Food safety guidance
How to keep everyone safe while handling food at residentials
We want you to feel confident about food safety, whether it’s at a weekly meeting or on a trip away.
So we’ve put together a few simple tips and shared some links to more information.
10 things to remember when handling food:
- Risk assessments should be checked for which control measures should be in place around safe food handling.
- Brief everyone, volunteers and girls, on key safety aspects.
- Check for allergies and dietary requirements. Then plan your menu and organise your kitchen to avoid cross contamination.
- Wash hands often and thoroughly, and ensure anyone helping in the kitchen has good personal hygiene.
- Manage physical risks, including knives and heat sources, such as fires, cookers and matches. This includes storage, checking condition of equipment and supervising young members.
- Heat food thoroughly when cooking and if reheating it. You may want to invest in a food thermometer to check things are heated all the way through. Food must be 70c for at least 2 minutes on first heating and 75c if reheating.
- Avoid cross contamination. This is especially important when handling cooked and raw foods. Where possible, different work surfaces and equipment should be allocated. If this isn’t possible, make sure work areas and equipment is cleaned thoroughly between use. Also avoid any physical contamination, so remove jewellery before preparing food.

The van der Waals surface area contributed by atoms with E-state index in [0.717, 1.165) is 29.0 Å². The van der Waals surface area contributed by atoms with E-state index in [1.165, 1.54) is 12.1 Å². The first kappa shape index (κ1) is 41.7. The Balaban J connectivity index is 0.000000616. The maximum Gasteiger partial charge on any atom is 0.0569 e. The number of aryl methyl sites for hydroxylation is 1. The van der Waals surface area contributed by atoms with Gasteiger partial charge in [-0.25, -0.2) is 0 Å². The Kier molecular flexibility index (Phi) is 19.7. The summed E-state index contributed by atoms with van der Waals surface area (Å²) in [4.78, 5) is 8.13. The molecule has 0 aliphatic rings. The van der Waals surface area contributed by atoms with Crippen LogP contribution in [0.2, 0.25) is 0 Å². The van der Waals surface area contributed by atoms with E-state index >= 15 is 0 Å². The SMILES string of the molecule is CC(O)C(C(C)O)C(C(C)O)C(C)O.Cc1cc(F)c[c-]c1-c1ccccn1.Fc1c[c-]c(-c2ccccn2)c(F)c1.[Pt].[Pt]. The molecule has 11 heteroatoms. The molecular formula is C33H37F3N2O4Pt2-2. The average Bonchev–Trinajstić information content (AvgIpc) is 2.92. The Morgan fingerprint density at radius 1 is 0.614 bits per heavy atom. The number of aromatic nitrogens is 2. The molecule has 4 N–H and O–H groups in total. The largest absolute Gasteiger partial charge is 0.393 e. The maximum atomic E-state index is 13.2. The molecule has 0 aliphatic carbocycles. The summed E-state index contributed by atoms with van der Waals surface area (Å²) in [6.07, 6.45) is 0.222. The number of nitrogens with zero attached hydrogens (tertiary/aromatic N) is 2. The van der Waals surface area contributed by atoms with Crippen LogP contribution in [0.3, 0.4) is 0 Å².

- Regularly clean surfaces and equipment, using hot water and suitable cleaning products. Make sure cleaning equipment is stored properly and have separate cloths for separate jobs. Remember not to cook if you’re unwell and to cover any cuts or sores when handling food.
- Refrigerate foods that need to be kept cool. Raw and cooked food should be kept separate with raw food on lower shelves. If you have access to a fridge, the temperature should be between 0-5c. If you don’t have access to a fridge, then plan your menu carefully.
- Storage should be planned to prevent contamination and access by rodents or other pests. This means, where possible, off the floor and away from the walls. Keep it covered. And plan for the getting rid of rubbish. Think about how you’ll store food when transporting it to and from the event. Try to have food outside the fridge as little as possible and use insulated containers when transporting it.
When you’re planning, storing, preparing or cooking, be aware of what foods pose the greater risk. This includes meat, seafood, dairy, eggs and cooked rice, and any other food that requires refrigeration. Take extra care around any dish that's prepared from scratch or cooked off-site and then reheated, as this creates more chances for contamination.
The role of caterer is key to any residential. Anyone taking on this role is expected to be familiar with good food hygiene practices. This may be from training or experience, but caterers should always keep up to date with best practice.
We recommend reading our catering scheme, which can be downloaded for free. Even if you’re not ready to complete the qualification, the scheme provides details on how to manage catering on a residential from planning through to dishing up and clearing away afterwards.
When on a residential, involve young members in preparing the meals. Think about how this can be done safely, while helping them become more independent. You’ll need to identify what tasks they can do, and make sure there’s enough supervision - this will depend on age, activity and location. Make sure you explain how to handle food and equipment safely.